Through a range of meetings, colloquia, conferences, and seminars, the Institute coordinates and
The Institute supports multi-disciplinary conferences and publications which analyze the relevance of Catholic Social Thought to international economic relations.
Drawing upon the decades of experience in Catholic education of Institute President Fr. Jim Heft, S.M. the Institute supports sustained reflections on the nature and mission of Catholic education. This includes, but is not limited to, the changing shape of Catholic primary education, Catholic contributions to professional training, and the relations of Catholic higher education institutions with Church institutions and leaders.
The Institute supports the search for and the dissemination of knowledge about the intellectual traditions of the Catholic Church, including theology, history, spirituality, ethics and the research of a wide range of academic disciplines. Research projects in these thematic areas connect these sources of wisdom to current trends, challenges, and possibilities for the Catholic Church and our society.
A number of colloquia hosted by the Institute have recently been published, dealing with issues of interreligious dialogue, the intergenerational transmission of faith, the relationship of technology to Catholic social teaching, economics and globalization, and the challenges Catholic religious authority faces today.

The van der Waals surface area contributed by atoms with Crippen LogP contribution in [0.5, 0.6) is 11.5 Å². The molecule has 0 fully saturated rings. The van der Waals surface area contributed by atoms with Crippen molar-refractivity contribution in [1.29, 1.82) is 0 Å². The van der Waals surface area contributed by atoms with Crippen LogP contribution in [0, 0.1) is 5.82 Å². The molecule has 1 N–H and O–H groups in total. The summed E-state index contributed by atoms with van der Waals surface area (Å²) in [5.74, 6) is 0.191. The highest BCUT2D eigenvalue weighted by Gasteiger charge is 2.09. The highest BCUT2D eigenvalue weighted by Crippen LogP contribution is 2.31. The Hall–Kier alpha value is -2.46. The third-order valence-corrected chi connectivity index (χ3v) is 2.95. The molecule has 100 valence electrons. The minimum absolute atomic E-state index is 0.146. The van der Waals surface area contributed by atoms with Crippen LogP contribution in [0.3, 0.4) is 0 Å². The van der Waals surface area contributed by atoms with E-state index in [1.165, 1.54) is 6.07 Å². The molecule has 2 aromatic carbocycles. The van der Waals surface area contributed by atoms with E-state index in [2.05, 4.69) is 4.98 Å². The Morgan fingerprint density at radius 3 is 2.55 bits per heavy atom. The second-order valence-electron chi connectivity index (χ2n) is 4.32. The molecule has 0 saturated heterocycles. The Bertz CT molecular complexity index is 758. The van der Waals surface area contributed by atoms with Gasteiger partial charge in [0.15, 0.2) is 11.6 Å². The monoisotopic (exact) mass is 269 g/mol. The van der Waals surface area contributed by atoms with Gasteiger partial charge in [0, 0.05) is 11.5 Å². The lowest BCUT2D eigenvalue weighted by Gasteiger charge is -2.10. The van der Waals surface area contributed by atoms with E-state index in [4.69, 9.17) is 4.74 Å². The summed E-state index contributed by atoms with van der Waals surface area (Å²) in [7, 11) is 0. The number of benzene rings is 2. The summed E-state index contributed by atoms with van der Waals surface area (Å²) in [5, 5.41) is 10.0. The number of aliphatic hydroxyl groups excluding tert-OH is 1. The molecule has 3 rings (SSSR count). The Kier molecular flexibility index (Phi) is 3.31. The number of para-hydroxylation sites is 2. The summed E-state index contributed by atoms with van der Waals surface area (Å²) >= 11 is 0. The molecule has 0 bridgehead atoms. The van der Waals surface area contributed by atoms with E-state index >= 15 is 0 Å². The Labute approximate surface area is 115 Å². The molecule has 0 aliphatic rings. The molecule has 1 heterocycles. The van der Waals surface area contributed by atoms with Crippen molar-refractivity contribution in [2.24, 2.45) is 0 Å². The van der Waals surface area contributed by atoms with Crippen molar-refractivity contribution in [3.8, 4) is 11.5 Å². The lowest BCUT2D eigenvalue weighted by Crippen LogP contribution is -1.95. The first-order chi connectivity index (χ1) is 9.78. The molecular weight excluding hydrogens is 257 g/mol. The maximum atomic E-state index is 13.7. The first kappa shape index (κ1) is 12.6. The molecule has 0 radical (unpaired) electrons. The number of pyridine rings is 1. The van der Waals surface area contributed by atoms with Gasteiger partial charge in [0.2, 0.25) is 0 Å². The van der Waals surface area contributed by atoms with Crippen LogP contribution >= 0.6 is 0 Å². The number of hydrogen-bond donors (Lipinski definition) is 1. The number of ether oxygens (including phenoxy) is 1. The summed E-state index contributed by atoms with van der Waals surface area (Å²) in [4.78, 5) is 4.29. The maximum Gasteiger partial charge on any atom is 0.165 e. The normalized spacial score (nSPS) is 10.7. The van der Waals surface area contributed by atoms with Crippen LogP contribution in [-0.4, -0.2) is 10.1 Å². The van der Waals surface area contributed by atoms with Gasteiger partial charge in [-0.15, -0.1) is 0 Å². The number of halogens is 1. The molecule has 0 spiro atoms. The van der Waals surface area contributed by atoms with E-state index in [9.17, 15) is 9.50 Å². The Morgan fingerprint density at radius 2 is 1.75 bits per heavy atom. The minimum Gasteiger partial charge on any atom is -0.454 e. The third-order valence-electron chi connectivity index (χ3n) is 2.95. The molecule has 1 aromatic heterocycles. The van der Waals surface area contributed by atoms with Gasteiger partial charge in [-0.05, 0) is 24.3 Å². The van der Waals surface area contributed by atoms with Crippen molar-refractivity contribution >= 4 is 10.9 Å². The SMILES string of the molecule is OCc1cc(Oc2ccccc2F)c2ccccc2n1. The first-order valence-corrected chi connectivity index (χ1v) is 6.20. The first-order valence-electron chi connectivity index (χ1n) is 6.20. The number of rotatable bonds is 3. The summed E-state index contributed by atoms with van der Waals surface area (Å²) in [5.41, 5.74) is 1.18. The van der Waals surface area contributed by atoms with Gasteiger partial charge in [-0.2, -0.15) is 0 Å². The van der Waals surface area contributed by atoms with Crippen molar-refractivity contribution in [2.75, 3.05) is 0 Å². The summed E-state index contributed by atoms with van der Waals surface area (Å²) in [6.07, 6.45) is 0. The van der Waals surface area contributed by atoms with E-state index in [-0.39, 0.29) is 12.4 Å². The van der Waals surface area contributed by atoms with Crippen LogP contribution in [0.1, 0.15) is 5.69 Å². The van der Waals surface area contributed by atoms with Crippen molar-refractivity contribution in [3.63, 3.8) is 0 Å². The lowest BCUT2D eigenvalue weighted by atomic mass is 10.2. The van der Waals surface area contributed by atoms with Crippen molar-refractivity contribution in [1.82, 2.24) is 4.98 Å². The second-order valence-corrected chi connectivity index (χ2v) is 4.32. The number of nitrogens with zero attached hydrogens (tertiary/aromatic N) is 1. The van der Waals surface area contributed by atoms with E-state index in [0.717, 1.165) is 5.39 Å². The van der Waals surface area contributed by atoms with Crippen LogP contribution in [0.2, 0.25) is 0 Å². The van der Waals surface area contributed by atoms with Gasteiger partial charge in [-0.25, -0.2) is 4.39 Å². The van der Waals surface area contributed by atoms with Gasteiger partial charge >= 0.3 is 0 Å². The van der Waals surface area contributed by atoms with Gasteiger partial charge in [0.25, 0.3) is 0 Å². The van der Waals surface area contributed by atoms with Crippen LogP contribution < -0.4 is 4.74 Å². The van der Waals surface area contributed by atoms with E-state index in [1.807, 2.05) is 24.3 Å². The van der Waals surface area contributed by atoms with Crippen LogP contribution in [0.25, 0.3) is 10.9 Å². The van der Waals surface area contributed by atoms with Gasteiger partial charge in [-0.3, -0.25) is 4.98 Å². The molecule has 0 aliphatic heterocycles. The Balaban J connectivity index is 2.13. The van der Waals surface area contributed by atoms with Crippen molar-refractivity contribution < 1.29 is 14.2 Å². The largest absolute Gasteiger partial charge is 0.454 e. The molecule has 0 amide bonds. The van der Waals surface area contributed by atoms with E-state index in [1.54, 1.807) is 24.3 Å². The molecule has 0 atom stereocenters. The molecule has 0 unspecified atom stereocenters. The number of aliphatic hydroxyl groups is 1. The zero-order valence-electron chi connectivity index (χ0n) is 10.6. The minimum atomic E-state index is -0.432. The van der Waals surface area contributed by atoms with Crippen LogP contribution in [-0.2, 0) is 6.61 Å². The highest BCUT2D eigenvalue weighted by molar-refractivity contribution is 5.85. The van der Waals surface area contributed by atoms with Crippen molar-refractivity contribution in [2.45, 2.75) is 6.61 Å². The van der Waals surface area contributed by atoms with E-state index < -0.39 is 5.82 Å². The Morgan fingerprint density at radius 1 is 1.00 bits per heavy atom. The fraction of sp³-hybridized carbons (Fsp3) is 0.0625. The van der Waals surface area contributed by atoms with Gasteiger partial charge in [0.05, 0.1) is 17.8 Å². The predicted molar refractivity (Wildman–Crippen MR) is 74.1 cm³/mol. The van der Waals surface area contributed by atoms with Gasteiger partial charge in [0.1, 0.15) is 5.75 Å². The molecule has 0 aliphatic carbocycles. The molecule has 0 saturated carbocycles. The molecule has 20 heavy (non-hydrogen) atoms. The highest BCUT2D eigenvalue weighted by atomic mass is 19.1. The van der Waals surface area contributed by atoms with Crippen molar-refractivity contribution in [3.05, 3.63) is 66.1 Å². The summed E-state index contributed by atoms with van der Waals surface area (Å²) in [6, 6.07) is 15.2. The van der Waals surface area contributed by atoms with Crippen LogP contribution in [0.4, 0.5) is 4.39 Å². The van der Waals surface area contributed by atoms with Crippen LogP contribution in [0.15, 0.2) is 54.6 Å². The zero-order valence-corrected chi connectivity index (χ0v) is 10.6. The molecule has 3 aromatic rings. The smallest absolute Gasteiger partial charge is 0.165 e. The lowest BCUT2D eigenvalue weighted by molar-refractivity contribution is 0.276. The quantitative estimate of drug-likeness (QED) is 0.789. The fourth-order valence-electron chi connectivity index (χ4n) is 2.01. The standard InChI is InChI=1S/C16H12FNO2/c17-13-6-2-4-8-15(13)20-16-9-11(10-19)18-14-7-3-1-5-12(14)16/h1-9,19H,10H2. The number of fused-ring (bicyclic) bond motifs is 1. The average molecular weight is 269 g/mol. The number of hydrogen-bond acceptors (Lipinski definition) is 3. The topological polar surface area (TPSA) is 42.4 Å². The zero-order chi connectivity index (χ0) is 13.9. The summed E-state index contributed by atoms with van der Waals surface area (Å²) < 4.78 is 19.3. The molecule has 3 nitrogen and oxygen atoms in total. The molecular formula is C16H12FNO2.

The Generations in Dialogue (GID) program began in the spring of 2010 with two goals in mind. The first is to prepare the next generation of junior scholars in a range of disciplines to be publicly-oriented in research that engages the intellectual traditions of Catholicism. The second is to create an inter-generational scholarly community that generates a sustained reflection on faith and scholarship. In this regard, the GID is a small but potent symbol of the eventual residential goal of the Institute.
Judaism, Christianity and Islam each claims to have received a divine revelation. That revelation is authoritative. Nonetheless, all three traditions recognize that the human capacity to fully receive and understand that revelation is inescapably limited. Those limitations derive not only from the sinfulness of the recipients of the revelation, but also from the inherent limitations of intelligence to understand fully the revelation, and the limitations of human language to fully express it.
Conferences Hosted by IACS
June 18-22, 2008
The True Wealth of Nations: Developing an Architecture for Analysis
October 10-11, 2004
Fear, Faith and Indifference: Constructing Religious Identity in the Next Generation
University of Southern California
May 5-7, 2003
Beyond Violence: Religious Sources of Social Transformation
May 14, 2001
Catholicism and Science Conference